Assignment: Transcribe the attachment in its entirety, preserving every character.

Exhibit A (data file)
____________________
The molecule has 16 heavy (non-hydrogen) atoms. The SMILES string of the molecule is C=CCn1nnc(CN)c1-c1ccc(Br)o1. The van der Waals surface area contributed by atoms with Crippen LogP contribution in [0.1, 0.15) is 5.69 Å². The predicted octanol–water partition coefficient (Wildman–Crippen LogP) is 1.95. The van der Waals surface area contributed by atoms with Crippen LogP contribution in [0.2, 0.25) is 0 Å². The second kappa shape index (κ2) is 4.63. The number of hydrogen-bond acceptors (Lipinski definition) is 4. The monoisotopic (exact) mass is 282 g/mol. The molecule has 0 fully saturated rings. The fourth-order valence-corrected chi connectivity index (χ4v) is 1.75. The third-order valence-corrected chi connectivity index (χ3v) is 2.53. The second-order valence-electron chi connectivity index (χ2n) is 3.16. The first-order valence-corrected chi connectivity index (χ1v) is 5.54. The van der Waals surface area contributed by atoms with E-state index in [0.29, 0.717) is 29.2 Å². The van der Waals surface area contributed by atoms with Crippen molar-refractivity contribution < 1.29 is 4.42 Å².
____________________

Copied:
The molecule has 16 heavy (non-hydrogen) atoms. The SMILES string of the molecule is C=CCn1nnc(CN)c1-c1ccc(Br)o1. The van der Waals surface area contributed by atoms with Crippen LogP contribution in [0.1, 0.15) is 5.69 Å². The predicted octanol–water partition coefficient (Wildman–Crippen LogP) is 1.95. The van der Waals surface area contributed by atoms with Crippen LogP contribution in [0.2, 0.25) is 0 Å². The second kappa shape index (κ2) is 4.63. The number of hydrogen-bond acceptors (Lipinski definition) is 4. The monoisotopic (exact) mass is 282 g/mol. The molecule has 0 fully saturated rings. The fourth-order valence-corrected chi connectivity index (χ4v) is 1.75. The third-order valence-corrected chi connectivity index (χ3v) is 2.53. The second-order valence-electron chi connectivity index (χ2n) is 3.16. The first-order valence-corrected chi connectivity index (χ1v) is 5.54. The van der Waals surface area contributed by atoms with E-state index in [0.29, 0.717) is 29.2 Å². The van der Waals surface area contributed by atoms with Crippen molar-refractivity contribution < 1.29 is 4.42 Å².